People outside the USA reveal which American foods they're desperate to try
As someone who has never visited the USA, I am fascinated by the country. I'm drawn to the iconic landmarks, the unique history, and, most importantly, the amazing food. Taco Bell, Wendy's and Chick-Fil-A are the stuff of legends to me, and I long to experience the greasy goodness that only American fast food seems able to offer.
It seems that I'm not the only one either, as one Reddit thread revealed the foods that non-US folks are simply itching to taste...
I can safely say, hand-on-heart, that I don't have the slightest inkling what a corndog is. Is it just a hot dog on a stick? What exactly is corny about it? I've no idea, but I want it. Reddit user, 'chinuplad' feels the same, as they wrote: "I'm from Scotland and we have battered sausages aplenty from the chip shops, so I'd love to see how corndogs compare."
2. Sweet/savoury food
Where I'm from, a proper breakfast consists of eggs, bacon, sausages, beans, mushrooms and toast. Sometimes with tomatoes and black pudding, if you're in the mood for it. However, in the states, there seems to be some fascination with putting syrup on breakfast - and all over savoury foods for that matter. User 'd44nny' said they were most interested in "Chicken and waffles with maple syrup" as part of a sweet/savoury combo, adding: "[it] sounds so wrong but still I need to try this".
3. State fair food
"I want to go to an American state fair and eat everything in sight," wrote H3ll0KITTYBEC. I'm not even entirely sure what a state fair is, but I totally agree with this sentiment.
4. Biscuits and gravy
As someone from the UK, this sounds gross. For us, biscuits are cookies, and gravy is that brown stuff you pour over your roast dinner on a Sunday afternoon. 'NorthEasternGhost' seemed to think the same thing, saying, "I've seen pictures of it before... it's not at all what I imagine when I hear 'biscuits and gravy' and I want to know what that is supposed to taste like." After doing a bit of research, I realise it's more like some kind of scone with meat grease - and I want it immediately.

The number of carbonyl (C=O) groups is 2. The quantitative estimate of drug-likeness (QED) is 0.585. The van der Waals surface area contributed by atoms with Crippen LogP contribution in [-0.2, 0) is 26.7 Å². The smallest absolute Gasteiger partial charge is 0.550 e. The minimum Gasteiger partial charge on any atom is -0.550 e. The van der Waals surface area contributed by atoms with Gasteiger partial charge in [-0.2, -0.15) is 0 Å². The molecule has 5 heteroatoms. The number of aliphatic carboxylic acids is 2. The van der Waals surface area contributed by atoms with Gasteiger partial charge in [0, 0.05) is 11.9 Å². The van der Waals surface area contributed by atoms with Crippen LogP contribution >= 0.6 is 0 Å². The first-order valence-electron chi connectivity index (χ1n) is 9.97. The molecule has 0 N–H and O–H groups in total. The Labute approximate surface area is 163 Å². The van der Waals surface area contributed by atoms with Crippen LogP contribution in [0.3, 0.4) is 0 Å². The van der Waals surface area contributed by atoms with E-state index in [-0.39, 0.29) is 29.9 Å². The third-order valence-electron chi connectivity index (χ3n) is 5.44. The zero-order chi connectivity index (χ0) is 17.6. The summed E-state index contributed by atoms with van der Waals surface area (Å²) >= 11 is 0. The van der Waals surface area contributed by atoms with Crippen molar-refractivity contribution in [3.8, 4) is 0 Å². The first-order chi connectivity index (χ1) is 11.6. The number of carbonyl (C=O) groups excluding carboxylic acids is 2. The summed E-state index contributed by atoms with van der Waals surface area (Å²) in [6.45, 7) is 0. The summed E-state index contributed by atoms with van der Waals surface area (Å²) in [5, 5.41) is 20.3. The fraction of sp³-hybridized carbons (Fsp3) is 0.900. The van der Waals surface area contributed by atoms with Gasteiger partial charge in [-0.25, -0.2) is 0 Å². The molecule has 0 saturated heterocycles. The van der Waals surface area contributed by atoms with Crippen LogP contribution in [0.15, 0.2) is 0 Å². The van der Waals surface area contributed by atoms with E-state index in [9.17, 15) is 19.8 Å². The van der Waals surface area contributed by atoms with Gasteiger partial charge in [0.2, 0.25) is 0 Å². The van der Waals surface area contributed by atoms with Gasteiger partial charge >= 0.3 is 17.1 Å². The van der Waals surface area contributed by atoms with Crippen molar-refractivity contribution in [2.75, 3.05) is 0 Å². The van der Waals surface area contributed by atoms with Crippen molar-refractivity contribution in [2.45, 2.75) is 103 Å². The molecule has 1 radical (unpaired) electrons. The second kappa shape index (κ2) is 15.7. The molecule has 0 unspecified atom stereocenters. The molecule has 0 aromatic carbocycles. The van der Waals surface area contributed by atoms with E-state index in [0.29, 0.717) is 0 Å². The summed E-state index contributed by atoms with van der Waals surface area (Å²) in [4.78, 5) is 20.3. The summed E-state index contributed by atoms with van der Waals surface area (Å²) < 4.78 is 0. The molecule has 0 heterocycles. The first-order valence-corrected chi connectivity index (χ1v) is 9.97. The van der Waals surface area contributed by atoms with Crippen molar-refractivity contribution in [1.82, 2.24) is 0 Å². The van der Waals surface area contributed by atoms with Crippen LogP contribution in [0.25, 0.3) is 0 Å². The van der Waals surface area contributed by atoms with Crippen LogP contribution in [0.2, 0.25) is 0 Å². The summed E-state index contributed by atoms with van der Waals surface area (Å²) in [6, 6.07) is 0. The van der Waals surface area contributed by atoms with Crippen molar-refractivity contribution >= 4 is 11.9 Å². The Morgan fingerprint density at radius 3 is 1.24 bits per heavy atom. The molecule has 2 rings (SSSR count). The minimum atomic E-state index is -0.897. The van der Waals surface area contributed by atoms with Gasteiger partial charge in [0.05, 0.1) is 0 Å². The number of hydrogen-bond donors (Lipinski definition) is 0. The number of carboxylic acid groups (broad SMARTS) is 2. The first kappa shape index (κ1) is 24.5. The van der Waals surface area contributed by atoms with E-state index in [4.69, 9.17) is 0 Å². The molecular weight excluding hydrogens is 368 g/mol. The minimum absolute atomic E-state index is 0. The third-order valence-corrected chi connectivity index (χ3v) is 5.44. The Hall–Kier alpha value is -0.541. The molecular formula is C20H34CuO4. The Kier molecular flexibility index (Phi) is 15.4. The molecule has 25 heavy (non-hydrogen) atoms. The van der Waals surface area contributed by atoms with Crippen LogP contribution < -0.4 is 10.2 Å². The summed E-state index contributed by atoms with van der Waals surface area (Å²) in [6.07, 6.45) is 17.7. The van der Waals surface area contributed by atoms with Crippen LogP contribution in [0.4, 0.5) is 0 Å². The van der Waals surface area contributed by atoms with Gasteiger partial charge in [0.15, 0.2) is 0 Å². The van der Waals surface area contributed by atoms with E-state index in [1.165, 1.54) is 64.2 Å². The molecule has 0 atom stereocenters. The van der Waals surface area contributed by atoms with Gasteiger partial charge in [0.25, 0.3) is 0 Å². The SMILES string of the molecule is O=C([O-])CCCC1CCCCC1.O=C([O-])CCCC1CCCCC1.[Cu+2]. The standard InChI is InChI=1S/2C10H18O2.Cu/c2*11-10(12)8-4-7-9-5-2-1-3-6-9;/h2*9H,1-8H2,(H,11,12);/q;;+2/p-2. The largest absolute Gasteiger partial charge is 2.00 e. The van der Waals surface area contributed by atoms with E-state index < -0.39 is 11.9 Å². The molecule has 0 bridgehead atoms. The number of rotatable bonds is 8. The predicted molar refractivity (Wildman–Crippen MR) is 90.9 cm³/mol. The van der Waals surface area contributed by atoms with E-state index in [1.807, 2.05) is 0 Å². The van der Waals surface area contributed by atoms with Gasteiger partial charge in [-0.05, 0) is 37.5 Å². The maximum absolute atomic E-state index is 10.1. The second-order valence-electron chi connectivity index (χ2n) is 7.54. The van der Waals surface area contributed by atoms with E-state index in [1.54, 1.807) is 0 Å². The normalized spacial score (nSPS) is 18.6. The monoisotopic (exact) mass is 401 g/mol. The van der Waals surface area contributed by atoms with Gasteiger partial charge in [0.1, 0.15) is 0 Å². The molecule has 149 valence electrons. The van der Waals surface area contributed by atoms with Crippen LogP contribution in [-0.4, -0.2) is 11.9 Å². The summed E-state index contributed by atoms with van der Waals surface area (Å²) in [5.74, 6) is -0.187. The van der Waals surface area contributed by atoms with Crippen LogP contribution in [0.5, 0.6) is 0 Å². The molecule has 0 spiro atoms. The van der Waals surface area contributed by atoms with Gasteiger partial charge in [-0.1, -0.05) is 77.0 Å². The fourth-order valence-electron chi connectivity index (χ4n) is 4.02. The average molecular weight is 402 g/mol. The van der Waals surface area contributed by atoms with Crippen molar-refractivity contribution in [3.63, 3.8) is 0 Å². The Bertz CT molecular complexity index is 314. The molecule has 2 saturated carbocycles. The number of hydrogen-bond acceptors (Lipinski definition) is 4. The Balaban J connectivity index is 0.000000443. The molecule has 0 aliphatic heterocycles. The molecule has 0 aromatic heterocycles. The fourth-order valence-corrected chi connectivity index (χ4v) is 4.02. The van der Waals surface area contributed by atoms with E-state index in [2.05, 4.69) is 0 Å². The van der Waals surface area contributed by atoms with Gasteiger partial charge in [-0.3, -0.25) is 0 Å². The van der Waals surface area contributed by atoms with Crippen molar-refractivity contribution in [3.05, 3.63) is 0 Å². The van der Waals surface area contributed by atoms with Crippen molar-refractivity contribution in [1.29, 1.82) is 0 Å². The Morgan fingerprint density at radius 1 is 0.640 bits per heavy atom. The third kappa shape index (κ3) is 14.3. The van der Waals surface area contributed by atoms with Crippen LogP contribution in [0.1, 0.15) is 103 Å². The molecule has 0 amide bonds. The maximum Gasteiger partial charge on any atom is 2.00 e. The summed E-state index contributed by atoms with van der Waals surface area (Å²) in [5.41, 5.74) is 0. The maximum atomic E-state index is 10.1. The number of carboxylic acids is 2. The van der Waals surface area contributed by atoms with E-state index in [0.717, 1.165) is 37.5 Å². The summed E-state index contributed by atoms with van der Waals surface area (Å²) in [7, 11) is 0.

5. Pumpkin pie
My only experience with pumpkins is tearing their guts out to make a lantern at Halloween, so I'm curious to find out what they'd taste like as a dessert. 'DriftingCloud' was also keen to try the sweet treat, lamenting the fact that, "canned pumpkin is only imported from the US and hence expensive". Curse you, import duties.
This is something I've only ever heard mentioned in films, despite having a few good friends from North America. Various users on Reddit said they were eager to try the dish - especially the authentic stuff from Louisiana.
Again, this is something that gets lost in translation, as - to me - grit is the stuff you put on roads in winter to stop them icing over. Not tasty. However, user catusmi helpfully explained that it's actually "very similar to polenta". Tasty.
Yes, bagels exist outside of the States. Yes, you can get them in pretty much any store that sells other kinds of bread. But do we have the variety the USA has? No way. As Long Islander 'pyth1100' explained: "I take quality bagels for granted far too often. A real egg bagel, toasted with veggie cream cheese, that's how you start the day." Great, now I'm drooling.
9. Beef jerky
"Beef jerky seems really interesting," wrote Calcifer1. This is something I have actually tried, and I have to say I was a little confused by the whole experiences. It's chewy, sort of sweet, and not really what I was expecting from cured meat. However, I can see why others would want to give it a go.
10. Literally everything
"Australian here," wrote user helpiamabanana. "I want to try everything in Walmart or Costco or whatever the hell it is." Um, can I be the first to say, SAME. American stores look like food heaven, and if I ever get the chance to visit, Walmart will be one of the first places I check out.
So, there you have it. Or don't have it. It all depends on where you're reading from, I guess.